Linda Hill’s 2011 book, Being the Boss, was rated as one of Wall Street Journal’s 5 books to read in 2011, to build your career. But that work has since been eclipsed by the work Hill has done in collaboration with three colleagues. In this, she looks at how leaders spur innovation. The secret, she finds, is in ‘collective genius’.
Very Short Biography
Linda Hill was born in 1957, and attended Bryn Mawr College, where she earned a BA in Psychology. She then went to University of Chicago, to read for her MA in Educational Psychology, which she followed with a PhD in Behavioural Science.
In 1984, Hill joined the staff of the Harvard Business School, as an assistant professor. She became an associate professor in 1991, and full professor in 1995. Since 1997, she has been Wallace Brett Donham Professor of Business Administration at the Harvard Business School, where she has studied a broad spectrum of management and leadership topics. Her current interests remain centred on leadership, with particular focus on innovation, leading in the 21st century, and the new black business elite of South Africa.
Linda Hill’s Ideas
Becoming a Manager
Hill’s first book was Becoming a Manager (2003). This is a robust guide to taking on a management role, with a strong focus on its challenges within a career context. There is little innovative in it, but it does form a good guide to an important (and under-studied) career point. Hill concludes that a new manager must learn to:
- Set the strategy and direction for their team
- Align their people around that direction
- Motivate and inspire them to achieve their goals
Being the Boss
Being the Boss (2011) is an altogether more substantial contribution, co-written with Kent Lineback. In this, Hill suggest three priorities for leaders:
- Managing yourself
- Managing your network
- Managing your team
So far, so standard. What makes this book stand out is its depth,and the way it gives genuinely valuable pointers to help managers and leaders progress on their journey. It is both thoughtful and practical. This is a book that is filled with pragmatic advice, and has inspired a mandatory module in Harvard’s MBA programme.
It is Hill’s 2014 book, co-written with three other researchers, that has brought her to prominence as one of the foremost contemporary management thinkers. Collective Genius: The Art and Practice of Leading Innovation sets out to explore how leaders can create an innovative culture.
The research, conducted through a series of interviewers with leaders at highly creative organisations, concludes that the traditional image of a visionary leader driving creativity is a false one. Visionaries rarely lead great innovation. Instead, they tend to be the ones who get in its way.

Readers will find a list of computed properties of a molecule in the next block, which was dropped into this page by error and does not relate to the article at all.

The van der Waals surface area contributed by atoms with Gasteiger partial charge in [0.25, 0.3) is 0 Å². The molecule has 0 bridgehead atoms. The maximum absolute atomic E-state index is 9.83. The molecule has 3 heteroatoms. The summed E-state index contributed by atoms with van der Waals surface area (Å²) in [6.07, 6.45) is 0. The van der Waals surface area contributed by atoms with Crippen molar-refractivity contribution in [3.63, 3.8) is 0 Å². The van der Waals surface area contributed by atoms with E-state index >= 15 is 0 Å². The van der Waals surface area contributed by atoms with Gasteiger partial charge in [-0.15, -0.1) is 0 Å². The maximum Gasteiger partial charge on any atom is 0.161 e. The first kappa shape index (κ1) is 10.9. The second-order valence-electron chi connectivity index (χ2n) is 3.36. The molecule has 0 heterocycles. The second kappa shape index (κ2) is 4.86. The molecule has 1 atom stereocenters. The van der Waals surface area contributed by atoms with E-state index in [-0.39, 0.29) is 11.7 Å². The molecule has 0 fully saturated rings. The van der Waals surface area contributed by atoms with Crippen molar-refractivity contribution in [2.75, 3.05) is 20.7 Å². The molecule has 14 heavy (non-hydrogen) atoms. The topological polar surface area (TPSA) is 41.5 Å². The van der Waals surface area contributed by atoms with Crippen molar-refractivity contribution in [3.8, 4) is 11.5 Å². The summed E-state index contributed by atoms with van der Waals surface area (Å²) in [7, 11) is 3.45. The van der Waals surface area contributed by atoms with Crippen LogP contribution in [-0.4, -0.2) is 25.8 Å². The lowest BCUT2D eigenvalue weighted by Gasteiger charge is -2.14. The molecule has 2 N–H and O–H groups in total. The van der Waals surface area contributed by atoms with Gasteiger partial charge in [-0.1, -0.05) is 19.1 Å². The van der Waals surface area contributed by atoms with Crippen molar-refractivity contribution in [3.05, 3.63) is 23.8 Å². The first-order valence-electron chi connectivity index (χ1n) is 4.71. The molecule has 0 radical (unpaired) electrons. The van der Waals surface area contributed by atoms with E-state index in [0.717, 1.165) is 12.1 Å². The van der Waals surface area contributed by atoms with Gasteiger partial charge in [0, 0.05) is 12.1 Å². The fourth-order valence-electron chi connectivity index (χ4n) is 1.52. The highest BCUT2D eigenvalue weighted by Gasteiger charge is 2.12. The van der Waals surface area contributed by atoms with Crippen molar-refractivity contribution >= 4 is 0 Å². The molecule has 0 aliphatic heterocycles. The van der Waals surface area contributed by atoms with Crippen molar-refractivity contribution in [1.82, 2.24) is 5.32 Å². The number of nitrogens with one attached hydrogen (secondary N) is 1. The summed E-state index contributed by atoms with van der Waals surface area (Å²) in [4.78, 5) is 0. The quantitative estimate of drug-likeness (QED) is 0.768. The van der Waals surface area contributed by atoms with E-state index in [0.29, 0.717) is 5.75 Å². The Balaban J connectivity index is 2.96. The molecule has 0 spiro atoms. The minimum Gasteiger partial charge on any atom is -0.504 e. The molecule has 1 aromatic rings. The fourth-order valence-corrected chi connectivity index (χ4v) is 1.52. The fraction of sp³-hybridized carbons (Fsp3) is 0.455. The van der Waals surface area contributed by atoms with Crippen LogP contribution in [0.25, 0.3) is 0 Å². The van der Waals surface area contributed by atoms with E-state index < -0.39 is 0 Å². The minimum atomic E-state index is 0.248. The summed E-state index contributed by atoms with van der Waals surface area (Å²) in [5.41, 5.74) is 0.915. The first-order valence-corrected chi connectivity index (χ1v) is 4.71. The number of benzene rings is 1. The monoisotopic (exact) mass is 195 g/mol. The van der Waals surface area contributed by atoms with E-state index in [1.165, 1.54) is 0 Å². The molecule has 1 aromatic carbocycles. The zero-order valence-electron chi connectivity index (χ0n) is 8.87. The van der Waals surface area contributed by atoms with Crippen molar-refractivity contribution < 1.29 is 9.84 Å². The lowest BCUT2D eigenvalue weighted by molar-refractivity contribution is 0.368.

A constant stream of good innovation needs leaders who are ‘social architects’ that can create a culture of collaboration. This means creating a sense of community, that rests on shared values, a clear purpose, and mutually agreed ways of working together. The diagram below illustrates this and is adapted from the book.
Once the leader has created this shared culture of collaboration, they need to give the groups a chance to discuss, argue, test, experiment and learn from their successes and failures. Crucially, the leader also needs to give ideas long enough to develop, so that evaluation is based on real results, rather than anticipation. In low creativity cultures, leaders select from competing ideas too soon. They reject and lose good ideas that do not seem as likely to thrive, while in their early stages.
Where different ideas are allowed to develop and be tested fully in parallel, decision-making is more robust. The authors identify three leadership abilities, which the leader must also develop within the group:
1. Creative Abrasion
Creating a culture of robust debate and challenge, that will generate the new ideas.
2. Creative Agility
A rapid cycle of test, learn, adjust that values experimentation as the way to optimise.
3. Creative Resolution
A decision-making approach that shuns ‘either-or’ thinking in favour of integrating different and sometimes opposing ideas.
In a fast-moving and complex world, easy solutions will be few and far between. We need a constant supply of new insights into how we can better synthesise subtle and complex solutions, and make wise choices about which to invest in. Many reviewers suggest that every CEO should be reading this book. I just wish it could find its way onto the reading pile of some more senior politicians.
Management Pocketbooks on related topics:
How to Manage for Collective Creativity
Linda Hill speaking at TEDx in 2014.